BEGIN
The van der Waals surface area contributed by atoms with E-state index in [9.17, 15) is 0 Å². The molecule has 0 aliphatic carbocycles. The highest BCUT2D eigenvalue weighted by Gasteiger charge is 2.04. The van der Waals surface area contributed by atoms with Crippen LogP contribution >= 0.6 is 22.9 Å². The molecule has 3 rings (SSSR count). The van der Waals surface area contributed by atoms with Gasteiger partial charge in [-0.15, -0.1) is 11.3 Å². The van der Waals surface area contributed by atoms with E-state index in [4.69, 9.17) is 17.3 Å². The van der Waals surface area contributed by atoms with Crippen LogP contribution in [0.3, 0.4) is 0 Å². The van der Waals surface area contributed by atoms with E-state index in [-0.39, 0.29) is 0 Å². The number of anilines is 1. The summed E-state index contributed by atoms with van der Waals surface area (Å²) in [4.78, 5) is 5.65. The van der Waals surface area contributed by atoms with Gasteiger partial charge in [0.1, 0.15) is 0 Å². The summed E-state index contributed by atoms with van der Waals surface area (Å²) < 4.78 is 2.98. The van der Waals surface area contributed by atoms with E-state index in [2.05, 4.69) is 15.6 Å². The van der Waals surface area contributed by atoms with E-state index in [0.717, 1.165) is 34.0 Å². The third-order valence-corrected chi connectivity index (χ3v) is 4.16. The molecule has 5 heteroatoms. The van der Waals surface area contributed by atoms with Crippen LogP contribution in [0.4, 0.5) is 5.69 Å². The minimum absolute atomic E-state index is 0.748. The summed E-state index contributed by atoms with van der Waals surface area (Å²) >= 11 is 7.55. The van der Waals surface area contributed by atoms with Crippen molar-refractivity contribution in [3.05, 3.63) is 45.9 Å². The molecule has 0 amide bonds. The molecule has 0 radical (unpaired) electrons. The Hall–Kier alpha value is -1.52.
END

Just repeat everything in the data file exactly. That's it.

The van der Waals surface area contributed by atoms with E-state index in [9.17, 15) is 0 Å². The molecule has 0 aliphatic carbocycles. The highest BCUT2D eigenvalue weighted by Gasteiger charge is 2.04. The van der Waals surface area contributed by atoms with Crippen LogP contribution >= 0.6 is 22.9 Å². The molecule has 3 rings (SSSR count). The van der Waals surface area contributed by atoms with Gasteiger partial charge in [-0.15, -0.1) is 11.3 Å². The van der Waals surface area contributed by atoms with E-state index in [4.69, 9.17) is 17.3 Å². The van der Waals surface area contributed by atoms with Crippen LogP contribution in [0.3, 0.4) is 0 Å². The van der Waals surface area contributed by atoms with E-state index in [-0.39, 0.29) is 0 Å². The number of anilines is 1. The summed E-state index contributed by atoms with van der Waals surface area (Å²) in [4.78, 5) is 5.65. The van der Waals surface area contributed by atoms with Gasteiger partial charge in [0.1, 0.15) is 0 Å². The summed E-state index contributed by atoms with van der Waals surface area (Å²) < 4.78 is 2.98. The van der Waals surface area contributed by atoms with E-state index in [2.05, 4.69) is 15.6 Å². The van der Waals surface area contributed by atoms with E-state index in [0.717, 1.165) is 34.0 Å². The third-order valence-corrected chi connectivity index (χ3v) is 4.16. The molecule has 5 heteroatoms. The van der Waals surface area contributed by atoms with Crippen LogP contribution in [0.4, 0.5) is 5.69 Å². The minimum absolute atomic E-state index is 0.748. The summed E-state index contributed by atoms with van der Waals surface area (Å²) >= 11 is 7.55. The van der Waals surface area contributed by atoms with Crippen molar-refractivity contribution in [3.05, 3.63) is 45.9 Å². The molecule has 0 amide bonds. The molecule has 0 radical (unpaired) electrons. The Hall–Kier alpha value is -1.52.